The Inn On Bluebell Lane — Episode 06

Ellie couldn’t sleep. Even though her body was jet-lagged, her brain was racing ahead.

At quarter to five, she slid out of bed, doing her best not to wake Matthew who, in any case, was snoring loudly.

She headed downstairs, hoping to have a little alone time before the day started, with all its needs and complaints.

Yesterday had not been easy.

Gwen had been about as welcoming as Ellie had feared, coming over all stiff and formal, which made Ellie act the same, even as she struggled to find a friendly tone and easy smile.

Why did it have to be so hard?

And it had been hard, all the way through the interminable evening, from the Welsh cakes the children had all eaten under Ellie’s beady eye and Gwen’s grim stare.

None of her children liked raisins.

Then Gwen had shown them their bedrooms on the top floor, all of them cramped and baking hot, with sloping ceilings that Ellie had cracked her head on.

Ellie had understood the reason to cram them all up there, of course.

Matthew was intending to renovate the whole place, doing as much of the work himself as he could.

Of course they needed to be out of the way.

But still, it felt a little bit like they were unwanted guests, or the hired help.

“Do you think we should rent something in the village?” Ellie had asked when she and Matthew had been getting ready for bed.

“Just to make things easier on everyone?”

“What? No.” Matthew shook his head definitively. “Mum wants us here, and we need to save money.”

“Surely it wouldn’t be that much, even if just for a month or two . . .”

She’d almost suggested buying a place, but she hadn’t wanted to suggest something so permanent, and she wasn’t even sure what Matthew expected.

Perhaps he was thinking they’d stay at Bluebell Lane for ever. Ellie wasn’t brave enough to ask.

“It’ll be fine,” Matthew had assured her, and Ellie tried not to resent the fact that it all seemed so easy for him.

He hadn’t lain next to Ava for an hour that evening, willing her to fall asleep, or listened to Jess’s tearful diatribe as she’d accused her parents of ruining her life yet again.

He’d been downstairs, drinking coffee and catching up with his mum, while Ellie had assured an anxious Jacob that he would make friends in his new school, and wrestled the iPad from Craig, who had complained that there was nothing to do but play video games.

As Ellie had finally closed their bedroom doors, breathing a sigh of relief that her children were mostly asleep, she’d heard laughter drift up the stairs and, her body aching with fatigue, she’d gone to bed.

Now, in the fresh dawn light of a new day, Ellie tried to find the optimism that usually came so naturally to her.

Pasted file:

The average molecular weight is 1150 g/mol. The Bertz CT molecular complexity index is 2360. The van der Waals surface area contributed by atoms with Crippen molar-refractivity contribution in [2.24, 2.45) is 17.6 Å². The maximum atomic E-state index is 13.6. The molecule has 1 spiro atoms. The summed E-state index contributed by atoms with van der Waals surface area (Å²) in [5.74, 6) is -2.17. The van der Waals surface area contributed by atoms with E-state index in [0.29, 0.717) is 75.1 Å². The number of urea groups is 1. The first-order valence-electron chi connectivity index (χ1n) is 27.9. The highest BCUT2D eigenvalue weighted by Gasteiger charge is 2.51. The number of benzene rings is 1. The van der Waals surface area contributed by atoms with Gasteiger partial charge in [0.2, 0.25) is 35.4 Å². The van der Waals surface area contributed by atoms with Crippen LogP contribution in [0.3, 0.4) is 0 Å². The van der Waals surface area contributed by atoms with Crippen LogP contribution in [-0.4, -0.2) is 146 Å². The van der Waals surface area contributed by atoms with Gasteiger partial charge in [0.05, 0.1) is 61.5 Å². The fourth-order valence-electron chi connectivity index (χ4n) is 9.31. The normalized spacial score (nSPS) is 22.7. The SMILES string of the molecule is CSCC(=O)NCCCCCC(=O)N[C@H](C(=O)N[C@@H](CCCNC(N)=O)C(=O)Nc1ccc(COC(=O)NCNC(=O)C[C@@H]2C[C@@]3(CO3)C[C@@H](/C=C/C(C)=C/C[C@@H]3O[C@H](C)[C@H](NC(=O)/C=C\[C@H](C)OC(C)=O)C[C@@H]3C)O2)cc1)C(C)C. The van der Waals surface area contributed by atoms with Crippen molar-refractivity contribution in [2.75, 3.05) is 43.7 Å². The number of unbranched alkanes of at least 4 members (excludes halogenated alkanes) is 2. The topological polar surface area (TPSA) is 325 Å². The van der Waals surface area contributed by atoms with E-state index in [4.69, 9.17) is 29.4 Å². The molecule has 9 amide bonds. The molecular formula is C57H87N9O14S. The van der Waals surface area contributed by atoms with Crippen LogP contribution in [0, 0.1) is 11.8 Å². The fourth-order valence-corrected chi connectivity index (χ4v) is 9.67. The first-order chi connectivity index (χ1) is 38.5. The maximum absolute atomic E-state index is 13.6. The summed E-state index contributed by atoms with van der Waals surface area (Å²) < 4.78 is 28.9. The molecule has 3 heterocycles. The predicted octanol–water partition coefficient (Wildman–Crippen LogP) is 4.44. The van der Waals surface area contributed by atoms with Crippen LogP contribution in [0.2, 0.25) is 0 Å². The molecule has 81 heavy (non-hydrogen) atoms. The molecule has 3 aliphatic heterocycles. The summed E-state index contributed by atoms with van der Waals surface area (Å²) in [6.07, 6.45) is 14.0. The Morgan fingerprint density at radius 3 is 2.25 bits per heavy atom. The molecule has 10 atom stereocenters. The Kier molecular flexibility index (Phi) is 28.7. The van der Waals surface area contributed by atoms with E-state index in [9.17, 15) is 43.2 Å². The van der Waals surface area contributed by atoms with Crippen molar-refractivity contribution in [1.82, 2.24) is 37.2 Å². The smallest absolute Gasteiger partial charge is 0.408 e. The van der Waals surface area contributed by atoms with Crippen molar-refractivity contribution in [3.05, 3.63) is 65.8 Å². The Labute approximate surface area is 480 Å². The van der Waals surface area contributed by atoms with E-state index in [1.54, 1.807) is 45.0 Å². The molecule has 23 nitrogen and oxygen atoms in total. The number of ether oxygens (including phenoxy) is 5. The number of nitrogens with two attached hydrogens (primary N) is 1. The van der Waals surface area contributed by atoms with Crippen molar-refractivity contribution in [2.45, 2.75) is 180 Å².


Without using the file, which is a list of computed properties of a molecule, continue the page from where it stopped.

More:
It was a beautiful morning, the pale blue skies looking freshly washed, the sun sending lemony yellow rays across the kitchen floor.

Ellie filled the kettle at the deep farmhouse sink and plonked it on top of the Aga.

She gazed out at the bucolic view of rolling meadow, a rich, verdant green, the white-washed buildings of Llandrigg visible beyond.

In the distance she could see a milk truck trundling over a little stone bridge.

It looked like something from one of the BBC’s historical dramas she and Matthew watched sometimes.

How could she not be happy here?

Things would go better today, Ellie decided as she spooned coffee into a cafetière.

Toby nudged her with his muzzle, his tail thumping on the floor, and Ellie smiled down at him.

They’d always wanted a dog, but they’d been waiting for Ava to get a bit older before going down the puppy route.

Now they didn’t have to.

They’d stepped into this amazing life – a beautiful house, a lovely village and a dog. It was all going to work out perfectly.

It had to.

Today she’d make more of an effort with Gwen, and she’d take the children on a tour of the village; they could see the school and the play park Gwen had said was across the green.

They’d start putting down roots, which they desperately needed to do.

Once this felt more like home, it would be easier for everyone.

Smiling at the thought, Ellie took the kettle off the range and poured boiling water into the cafetière, inhaling the pleasing scent of freshly brewed coffee.

“Oh.” Gwen’s voice came from behind her. “I usually save that coffee for guests.”

Alan Spink

Alan is a member of the “Friend” Fiction Team. He enjoys working closely with writers and being part of the creative process, which sees storytelling ideas come to fruition. A keen reader, he also writes fiction and enjoys watching football and movies in his spare time. His one tip to new writers is “write from your imagination”.